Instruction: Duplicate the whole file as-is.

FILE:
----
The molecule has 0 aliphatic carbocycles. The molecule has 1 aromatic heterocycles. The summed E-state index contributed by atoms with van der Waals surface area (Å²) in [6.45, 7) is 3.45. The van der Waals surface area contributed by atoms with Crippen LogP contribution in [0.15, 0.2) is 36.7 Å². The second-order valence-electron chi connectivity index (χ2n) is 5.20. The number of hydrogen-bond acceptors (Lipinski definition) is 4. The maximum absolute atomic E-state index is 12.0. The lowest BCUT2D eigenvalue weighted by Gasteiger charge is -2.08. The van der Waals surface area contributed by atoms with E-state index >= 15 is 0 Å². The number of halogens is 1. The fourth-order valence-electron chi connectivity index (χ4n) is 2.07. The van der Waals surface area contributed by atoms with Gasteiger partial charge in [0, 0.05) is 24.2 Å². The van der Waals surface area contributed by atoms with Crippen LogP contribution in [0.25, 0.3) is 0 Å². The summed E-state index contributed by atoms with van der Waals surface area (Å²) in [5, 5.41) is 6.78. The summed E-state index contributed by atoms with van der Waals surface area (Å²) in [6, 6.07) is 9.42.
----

The molecule has 0 aliphatic carbocycles. The molecule has 1 aromatic heterocycles. The summed E-state index contributed by atoms with van der Waals surface area (Å²) in [6.45, 7) is 3.45. The van der Waals surface area contributed by atoms with Crippen LogP contribution in [0.15, 0.2) is 36.7 Å². The second-order valence-electron chi connectivity index (χ2n) is 5.20. The number of hydrogen-bond acceptors (Lipinski definition) is 4. The maximum absolute atomic E-state index is 12.0. The lowest BCUT2D eigenvalue weighted by Gasteiger charge is -2.08. The van der Waals surface area contributed by atoms with E-state index >= 15 is 0 Å². The number of halogens is 1. The fourth-order valence-electron chi connectivity index (χ4n) is 2.07. The van der Waals surface area contributed by atoms with Gasteiger partial charge in [0, 0.05) is 24.2 Å². The van der Waals surface area contributed by atoms with Crippen LogP contribution in [0.25, 0.3) is 0 Å². The summed E-state index contributed by atoms with van der Waals surface area (Å²) in [5, 5.41) is 6.78. The summed E-state index contributed by atoms with van der Waals surface area (Å²) in [6, 6.07) is 9.42.